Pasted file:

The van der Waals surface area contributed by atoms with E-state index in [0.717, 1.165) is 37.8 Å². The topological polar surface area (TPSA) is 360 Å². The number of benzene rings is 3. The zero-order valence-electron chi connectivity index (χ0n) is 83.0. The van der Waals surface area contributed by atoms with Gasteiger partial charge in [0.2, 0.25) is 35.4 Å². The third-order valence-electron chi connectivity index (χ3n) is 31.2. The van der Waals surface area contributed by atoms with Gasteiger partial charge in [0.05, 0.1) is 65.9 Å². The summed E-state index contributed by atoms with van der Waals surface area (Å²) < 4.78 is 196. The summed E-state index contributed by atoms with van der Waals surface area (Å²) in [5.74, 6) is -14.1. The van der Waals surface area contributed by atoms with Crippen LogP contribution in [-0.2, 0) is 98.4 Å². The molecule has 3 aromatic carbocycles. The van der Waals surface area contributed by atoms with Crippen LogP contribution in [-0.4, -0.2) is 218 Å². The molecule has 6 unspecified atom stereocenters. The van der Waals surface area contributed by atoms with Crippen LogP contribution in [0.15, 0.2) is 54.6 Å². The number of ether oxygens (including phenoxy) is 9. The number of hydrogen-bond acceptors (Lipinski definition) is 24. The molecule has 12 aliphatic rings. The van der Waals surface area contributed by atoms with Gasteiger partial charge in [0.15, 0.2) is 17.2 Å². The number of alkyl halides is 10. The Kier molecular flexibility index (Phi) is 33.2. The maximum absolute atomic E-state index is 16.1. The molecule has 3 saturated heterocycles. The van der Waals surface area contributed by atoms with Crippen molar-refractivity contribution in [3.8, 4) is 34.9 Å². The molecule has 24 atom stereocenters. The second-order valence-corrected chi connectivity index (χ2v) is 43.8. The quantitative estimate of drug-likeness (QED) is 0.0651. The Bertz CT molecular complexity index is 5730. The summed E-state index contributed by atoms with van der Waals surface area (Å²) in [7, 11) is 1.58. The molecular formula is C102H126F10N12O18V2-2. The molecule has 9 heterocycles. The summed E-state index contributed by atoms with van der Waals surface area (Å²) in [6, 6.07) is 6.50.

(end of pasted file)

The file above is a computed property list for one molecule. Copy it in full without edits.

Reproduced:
The van der Waals surface area contributed by atoms with E-state index in [0.717, 1.165) is 37.8 Å². The topological polar surface area (TPSA) is 360 Å². The number of benzene rings is 3. The zero-order valence-electron chi connectivity index (χ0n) is 83.0. The van der Waals surface area contributed by atoms with Gasteiger partial charge in [0.2, 0.25) is 35.4 Å². The third-order valence-electron chi connectivity index (χ3n) is 31.2. The van der Waals surface area contributed by atoms with Gasteiger partial charge in [0.05, 0.1) is 65.9 Å². The summed E-state index contributed by atoms with van der Waals surface area (Å²) < 4.78 is 196. The summed E-state index contributed by atoms with van der Waals surface area (Å²) in [5.74, 6) is -14.1. The van der Waals surface area contributed by atoms with Crippen LogP contribution in [-0.2, 0) is 98.4 Å². The molecule has 3 aromatic carbocycles. The van der Waals surface area contributed by atoms with Crippen LogP contribution in [-0.4, -0.2) is 218 Å². The molecule has 6 unspecified atom stereocenters. The van der Waals surface area contributed by atoms with Crippen LogP contribution in [0.15, 0.2) is 54.6 Å². The number of ether oxygens (including phenoxy) is 9. The number of hydrogen-bond acceptors (Lipinski definition) is 24. The molecule has 12 aliphatic rings. The van der Waals surface area contributed by atoms with Gasteiger partial charge in [0.15, 0.2) is 17.2 Å². The number of alkyl halides is 10. The Kier molecular flexibility index (Phi) is 33.2. The maximum absolute atomic E-state index is 16.1. The molecule has 3 saturated heterocycles. The van der Waals surface area contributed by atoms with Crippen molar-refractivity contribution in [3.8, 4) is 34.9 Å². The molecule has 24 atom stereocenters. The second-order valence-corrected chi connectivity index (χ2v) is 43.8. The quantitative estimate of drug-likeness (QED) is 0.0651. The Bertz CT molecular complexity index is 5730. The summed E-state index contributed by atoms with van der Waals surface area (Å²) in [7, 11) is 1.58. The molecular formula is C102H126F10N12O18V2-2. The molecule has 9 heterocycles. The summed E-state index contributed by atoms with van der Waals surface area (Å²) in [6, 6.07) is 6.50.